Probably the most high profile ‘finger drummer’ in the world araabMUZIK is an absolute beast on the pads. Back in 2011 he absolutely went in and provided a live finger drumming impersonation of Skrillex. The Warsaw were astounded and with many claiming it to be the greatest musical performance Poland has ever seen.
1. Beats By J Black breaking necks with his skills on the MPC
Atlanta based beat maker ‘Beats By J Black’ has been having an incredible 2016 already and is on the verge of blowing up. His finger drumming videos on him playing his flipped beats on his collection of MPC’s are the reason why. Always with a smile on his face and impeccable timing make sure to check out his channel and watch this space.
Maschine is the flagship device for Native Instruments and has sold millions of units worldwide. The 4×4 pad layout reminiscent of the MPC is sleak, modern and a common item in many producers studios around the world. Maschine has also been featured in numerous finger drumming videos on the web. Lets check out our top five.
5. Tim Kroker Drum Solo on Maschine
Tim Kroker has been a professional drummer for 25 years. So the transition into finger drumming on Maschine was relatively easy. Check out his drum solo video as well as some of the other work he has done at events such as the Sample Music Festival.
4. David “Fingers” Haynes vs Maschine
David “Fingers” Haynes is a Grammy nominated drummer who like Tim Kroker has taken to finger drumming. Currently living in Berlin David continues to refine his path and pull of patterns on the pads imitated by very few. In this video he lives up to his nickname “Fingers”.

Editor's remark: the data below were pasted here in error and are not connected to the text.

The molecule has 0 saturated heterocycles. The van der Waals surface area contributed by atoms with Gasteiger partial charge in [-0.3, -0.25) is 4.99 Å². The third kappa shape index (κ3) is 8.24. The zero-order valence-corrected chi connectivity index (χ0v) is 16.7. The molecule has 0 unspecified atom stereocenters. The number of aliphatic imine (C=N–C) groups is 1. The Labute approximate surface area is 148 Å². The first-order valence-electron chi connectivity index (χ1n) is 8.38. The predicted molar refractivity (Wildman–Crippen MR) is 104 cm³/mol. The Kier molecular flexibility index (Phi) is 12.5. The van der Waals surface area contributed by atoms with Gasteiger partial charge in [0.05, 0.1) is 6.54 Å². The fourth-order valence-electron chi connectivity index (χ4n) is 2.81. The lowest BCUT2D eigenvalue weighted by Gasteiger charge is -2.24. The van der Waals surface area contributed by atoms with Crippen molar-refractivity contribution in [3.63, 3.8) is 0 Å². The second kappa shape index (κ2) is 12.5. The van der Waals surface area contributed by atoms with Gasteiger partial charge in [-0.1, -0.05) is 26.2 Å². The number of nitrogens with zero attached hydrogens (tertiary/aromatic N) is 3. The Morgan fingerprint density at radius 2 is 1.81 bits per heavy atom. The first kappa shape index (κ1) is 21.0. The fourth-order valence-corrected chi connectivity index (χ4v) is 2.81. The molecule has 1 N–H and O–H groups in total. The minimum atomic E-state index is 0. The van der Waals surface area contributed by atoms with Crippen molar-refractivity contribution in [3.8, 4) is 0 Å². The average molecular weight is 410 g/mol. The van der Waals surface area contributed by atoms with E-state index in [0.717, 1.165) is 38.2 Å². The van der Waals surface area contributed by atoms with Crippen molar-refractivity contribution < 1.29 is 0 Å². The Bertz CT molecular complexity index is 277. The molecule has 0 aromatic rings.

3. Strofik – The Maestro of Maschine
Strofik is an Melbourne based finger drummer and DJ who has produced some incredible finger drumming videos over the past year. What sets him a part from the previous videos is the way he can finger drum his entire set via Maschine. Have a look at Strofik doing what he does best in this 15 minute live finger drumming set.
2. Emiliano Torquati
What is harder than finger drumming on one Maschine? How about two Maschines? Emiliano Torquati is able to do just that. Playing the drums with his right hand and a range of samples with his left he is able to create a truly unforgettable performance worthy of our number two spot.
1. Jeremy Ellis performs on Maschine Mikro
For our number one spot we could not go past the O.G Maschine performance video. Jeremy Ellis captivated many in the music production world when he released this video on Maschine Mikro back in 2011. If you have not seen it yet prepared to be blown away.
Had to be number 1. The video that opened many peoples eyes to finger drumming as a whole. Jeremy Ellis.
Thought our Dubstep Office Sessions video deserved and honorable mention. This lesson has proved to be very popular on Melodics, and we hope this video is part of the reason why.
Native Instruments have a lot of my fans. However this video takes the cake. Watch as Dominik Petzold takes you through a typical day in his life. That includes finger drumming on his Maschine while on the toilet, at the beach and brushing his teeth.
Justin Aswell is a Finger Drummer, DJ, Producer, MC, Record/Mix/Master and teacher at Dubspot. His skills on the pads can be seen in his awesome Youtube videos that he began posting way back in 2006. Since then he has appeared on Native Instruments and Dubspot displaying his finger drumming prowess. While indeed talented there is a strong regimented work ethic behind Aswell’s success. We were lucky enough to talk with Justin about his practice process. The following is a must read for any beginning or aspiring producers.